Tuesday June 25, 2019
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Five year old Adien dies in bus accident in Qatar

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New Delhi: Scores of the Indian expatriate community members mourned the death of five-year-old Adien Mathew Shaji. He was killed in a bus accident, a media report said.

His body was flown to India and laid to rest in Thiruvalla in Kerala’s Pathanamthitta district, said a report on Saturday.

A kindergarten student of Sarvodaya school, Adien died on Thursday. His school van overturned after crashing against the median of the road while passing through it.

Four other children sustained injuries.

Kerala Social welfare Minister M.K. Muneer paid homage to the child during a personal visit to Qatar. (IANS) (Image Courtesy: cdn.publishyourarticles.net)

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UAE Expats Worry Over Resurfacing of Nipah Virus in Kerala

A total of 311 people from Thrissur, Paravur in Ernakulam district, and Thodupuzha in Idukki were also under observation

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UAE, Expats, Nipah Virus, Kerala
A fruit and vegetable vendor in the UAE, on the other hand, decided to stop importing produce from Kerala until the scare subsides. VOA

UAE-based Malayalis have expressed concern for their loved ones back home, as a Kerala youth tested positive for the Nipah virus, leading to a number of traders and travellers taking precautionary measures, the media reported.

Besides a Kerala youth being treated for testing positive for the Nipah virus (NiV), state Health Minister K.K. Shailaja on Wednesday revealed that three nurses who treated him, a friend and another person have been kept in isolation.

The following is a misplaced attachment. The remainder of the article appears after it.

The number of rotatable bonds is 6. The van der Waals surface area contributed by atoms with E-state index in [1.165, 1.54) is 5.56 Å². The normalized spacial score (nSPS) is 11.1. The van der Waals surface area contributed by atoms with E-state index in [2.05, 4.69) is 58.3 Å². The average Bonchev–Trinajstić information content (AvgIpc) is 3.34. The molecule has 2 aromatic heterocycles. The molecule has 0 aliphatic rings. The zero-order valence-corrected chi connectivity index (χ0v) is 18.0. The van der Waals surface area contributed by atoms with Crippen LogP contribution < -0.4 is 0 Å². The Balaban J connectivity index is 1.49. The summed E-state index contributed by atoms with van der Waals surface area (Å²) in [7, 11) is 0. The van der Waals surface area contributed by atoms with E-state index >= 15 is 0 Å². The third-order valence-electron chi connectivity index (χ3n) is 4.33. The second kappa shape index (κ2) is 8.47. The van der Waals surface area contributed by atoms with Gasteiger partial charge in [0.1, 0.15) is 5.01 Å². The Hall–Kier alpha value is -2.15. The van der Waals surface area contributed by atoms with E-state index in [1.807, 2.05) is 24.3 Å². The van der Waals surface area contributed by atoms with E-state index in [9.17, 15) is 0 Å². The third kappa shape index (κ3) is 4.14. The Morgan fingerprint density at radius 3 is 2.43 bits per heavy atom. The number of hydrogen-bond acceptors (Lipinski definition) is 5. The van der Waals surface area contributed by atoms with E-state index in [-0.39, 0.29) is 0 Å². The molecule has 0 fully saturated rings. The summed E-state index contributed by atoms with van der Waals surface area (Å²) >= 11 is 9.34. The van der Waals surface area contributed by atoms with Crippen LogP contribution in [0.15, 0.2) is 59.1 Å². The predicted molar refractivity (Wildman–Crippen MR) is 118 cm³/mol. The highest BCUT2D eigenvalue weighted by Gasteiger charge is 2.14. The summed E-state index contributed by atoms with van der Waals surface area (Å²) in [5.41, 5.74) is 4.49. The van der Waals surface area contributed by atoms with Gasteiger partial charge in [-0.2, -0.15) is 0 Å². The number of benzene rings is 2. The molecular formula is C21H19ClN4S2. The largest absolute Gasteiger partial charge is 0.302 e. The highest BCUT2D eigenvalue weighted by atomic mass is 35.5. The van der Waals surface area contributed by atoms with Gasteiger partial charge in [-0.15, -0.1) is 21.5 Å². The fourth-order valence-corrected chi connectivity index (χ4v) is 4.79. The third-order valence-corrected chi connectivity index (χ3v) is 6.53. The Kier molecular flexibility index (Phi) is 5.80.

A total of 311 people from Thrissur, Paravur in Ernakulam district, and Thodupuzha in Idukki were also under observation.

Sharjah resident Sridevi Rajendran, who is from the same town as the infected victim, told the Khaleej Times: “He was in the same school as my son. We are very worried about the situation back home, and my son is there as well. Since there is no clarity as to where the virus has originated, people are generally tensed.”

UAE, Expats, Nipah Virus, Kerala
UAE-based Malayalis have expressed concern for their loved ones back home. Wikimedia Commons

The Nipah virus is transmitted from animals to humans; through contaminated food; or directly between people. It infects a wide range of animals and causes severe disease and death in people, making it a public health concern, according to the World Health Organisation (WHO).

In 2018, a Nipah scare resulted in a temporary ban on Kerala fruits and vegetables in the United Arab Emirates, and a travel advisory to the South Indian state was also issued.

A fruit and vegetable vendor in the UAE, on the other hand, decided to stop importing produce from Kerala until the scare subsides. However, no official ban has been implemented yet.

“We have temporarily stopped the import of fruits and vegetables from Kerala, which make up 25 per cent of our total produce,” said PC Kabeer, founder and CEO of FarmChimp, a company that sells source-traceable produce.

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Kerala-bound travellers told the Khaleej Times that their trips would go as planned, but they would be taking “extra precaution”.

Marketing professional Anand Rajiv, who is flying to Kochi, said: “As long as I am not having local water or food from outside, I should be okay. Of course, I am worried about my health as it is not a joke.” (IANS)